Urban density: Difference between revisions

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(→‎Measurement: Add median density as metric / add refs / rearrange list)
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It is commonly asserted that higher density cities are more sustainable than low density cities. Much urban [[Urban planning|planning theory]], particularly in North America, the UK, Australia and New Zealand has been developed premised on raising urban densities, such as [[New Urbanism]], [[transit-oriented development]], and [[smart growth]]. This assertion, however, remains a contested or challenged one.<ref>Williams, Katie, Elizabeth Burton, and Mike Jenks. "[https://books.google.com/books?hl=en&lr=&id=MliRAgAAQBAJ&oi=fnd&pg=PA71&dq=%22Achieving+the+compact+city+through+intensification:+An+acceptable+option%22&ots=vYZ_jX1ikb&sig=HFPaZiKxFJdTOq2L7heB392L1c8 Achieving the compact city through intensification: An acceptable option]." The compact city: A sustainable urban form (1996): 83-96.</ref>
 
The link between urban density and aspects of [[sustainability]] remains a contested area of planning theory.<ref>{{Cite journal|title =Spatial Distribution of U.S. Household Carbon Footprints Reveals Suburbanization Undermines Greenhouse Gas Benefits of Urban Population Density|last = Jones|first = Christopher|year=2014 |volume=48 |issue=2 |pages=895–902 |journal = Environmental Science and Technology |doi = 10.1021/es4034364 |pmid = 24328208|bibcode = 2014EnST...48..895J}}</ref> [[Jan Gehl]], prominent Urban Designer and expert on [[sustainable urbanism]], argues that low-density, dispersed cities are unsustainable as they are [[Automobile dependency|automobile dependent]]. NASA, for example, has established a direct correlation between urban density and air pollution.<ref>{{Cite journal|url=https://www.nasa.gov/content/goddard/nasa-scientists-relate-urban-population-to-air-pollution/|title=NASA scientists relate urban population to air pollution|date=2013|website=NASA's Earth Science News Team|doi=10.1016/j.jul.2019.08.006|access-date=2019-07-09|doi-broken-date=20192020-1205-1221}}</ref>
 
Others, such as Randy O'Toole of the [[Libertarianism|Libertarian]] [[Cato Institute]], point to how raising densities results in more expensive real estate, greater road congestion and more localized air pollution. At a broader level, there is evidence to indicate a strong negative correlation between the total energy consumption of a city and its overall urban density, i.e. the lower the density, the more energy consumed.<ref>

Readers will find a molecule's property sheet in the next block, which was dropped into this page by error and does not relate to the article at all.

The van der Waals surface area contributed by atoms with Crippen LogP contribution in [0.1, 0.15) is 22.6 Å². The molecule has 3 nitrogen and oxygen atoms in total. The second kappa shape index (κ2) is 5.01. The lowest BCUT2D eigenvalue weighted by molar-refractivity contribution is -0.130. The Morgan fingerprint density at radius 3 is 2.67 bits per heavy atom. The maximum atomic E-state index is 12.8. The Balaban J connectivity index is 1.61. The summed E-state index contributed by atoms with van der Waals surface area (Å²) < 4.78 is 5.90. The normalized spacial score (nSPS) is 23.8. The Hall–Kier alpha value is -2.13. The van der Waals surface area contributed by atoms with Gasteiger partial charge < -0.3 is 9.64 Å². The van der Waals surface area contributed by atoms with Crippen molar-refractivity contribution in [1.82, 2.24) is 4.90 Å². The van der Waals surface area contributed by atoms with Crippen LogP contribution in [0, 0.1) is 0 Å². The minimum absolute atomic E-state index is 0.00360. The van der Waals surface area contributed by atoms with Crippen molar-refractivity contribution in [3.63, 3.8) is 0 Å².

* [[Population density]] - the number of human persons per unit area
** Median density - a density metric which measures the density at which the average person lives. It is determined by ranking the census tracts by population density, and taking the density at which fifty percent of the population lives at a higher density and fifty percent lives at a lower density.<ref>
{{ Cite web | last = Rowlands | first = D. W. | date = 27 November 2017 | title = The way we calculate population density is wrong. Here’sHere's what we should do instead | url = https://ggwash.org/view/65370/median-versus-average-population-density | website = Greater Greater Washington | access-date = 27 April 2020 }} </ref>
** Population-weighted density - a density metric which measures the density at which the average person lives. It is determined by calculating the standard density of each census tract, assigning each a weight equal to its share of the total population, and then adding the segments.<ref> {{cite webdocument | url = https://ssrn.com/abstract=3119965 | doi = 10.2139/ssrn.3119965 | title = On Population-Weighted Density | last = Ottensmann | first = John R. | date = 1 Feb 2018
| website = | publisher = [[SSRN]] | access-date = 27 April 2020 | quote = Population-weighted density is the mean of the densities of subareas of a larger area weighted by the populations of those subareas.}} </ref>
* Residential density - the number of dwelling units in any given area
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